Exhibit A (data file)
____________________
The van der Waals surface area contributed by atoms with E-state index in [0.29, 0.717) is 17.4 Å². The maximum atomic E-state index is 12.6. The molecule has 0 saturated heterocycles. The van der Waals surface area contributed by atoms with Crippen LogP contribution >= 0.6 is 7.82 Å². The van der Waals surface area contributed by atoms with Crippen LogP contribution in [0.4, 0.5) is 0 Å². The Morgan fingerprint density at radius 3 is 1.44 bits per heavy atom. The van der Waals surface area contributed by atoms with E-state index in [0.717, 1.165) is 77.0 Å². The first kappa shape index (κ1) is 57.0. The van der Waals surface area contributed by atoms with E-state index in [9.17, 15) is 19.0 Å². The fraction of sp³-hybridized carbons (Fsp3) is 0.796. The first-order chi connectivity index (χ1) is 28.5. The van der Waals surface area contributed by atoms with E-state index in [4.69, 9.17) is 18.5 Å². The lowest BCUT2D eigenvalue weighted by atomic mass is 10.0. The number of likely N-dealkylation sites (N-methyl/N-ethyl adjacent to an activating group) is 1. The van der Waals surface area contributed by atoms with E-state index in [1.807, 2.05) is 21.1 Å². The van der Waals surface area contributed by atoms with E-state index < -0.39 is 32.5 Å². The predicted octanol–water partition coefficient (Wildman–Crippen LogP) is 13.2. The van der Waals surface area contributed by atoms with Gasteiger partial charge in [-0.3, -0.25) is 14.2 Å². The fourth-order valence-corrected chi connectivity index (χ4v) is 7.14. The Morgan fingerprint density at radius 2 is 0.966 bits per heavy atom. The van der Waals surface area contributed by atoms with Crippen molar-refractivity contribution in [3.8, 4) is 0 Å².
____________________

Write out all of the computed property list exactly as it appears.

The van der Waals surface area contributed by atoms with E-state index in [0.29, 0.717) is 17.4 Å². The maximum atomic E-state index is 12.6. The molecule has 0 saturated heterocycles. The van der Waals surface area contributed by atoms with Crippen LogP contribution >= 0.6 is 7.82 Å². The van der Waals surface area contributed by atoms with Crippen LogP contribution in [0.4, 0.5) is 0 Å². The Morgan fingerprint density at radius 3 is 1.44 bits per heavy atom. The van der Waals surface area contributed by atoms with E-state index in [0.717, 1.165) is 77.0 Å². The first kappa shape index (κ1) is 57.0. The van der Waals surface area contributed by atoms with E-state index in [9.17, 15) is 19.0 Å². The fraction of sp³-hybridized carbons (Fsp3) is 0.796. The first-order chi connectivity index (χ1) is 28.5. The van der Waals surface area contributed by atoms with E-state index in [4.69, 9.17) is 18.5 Å². The lowest BCUT2D eigenvalue weighted by atomic mass is 10.0. The number of likely N-dealkylation sites (N-methyl/N-ethyl adjacent to an activating group) is 1. The van der Waals surface area contributed by atoms with E-state index in [1.807, 2.05) is 21.1 Å². The van der Waals surface area contributed by atoms with E-state index < -0.39 is 32.5 Å². The predicted octanol–water partition coefficient (Wildman–Crippen LogP) is 13.2. The van der Waals surface area contributed by atoms with Gasteiger partial charge in [-0.3, -0.25) is 14.2 Å². The fourth-order valence-corrected chi connectivity index (χ4v) is 7.14. The Morgan fingerprint density at radius 2 is 0.966 bits per heavy atom. The van der Waals surface area contributed by atoms with Crippen molar-refractivity contribution in [3.8, 4) is 0 Å².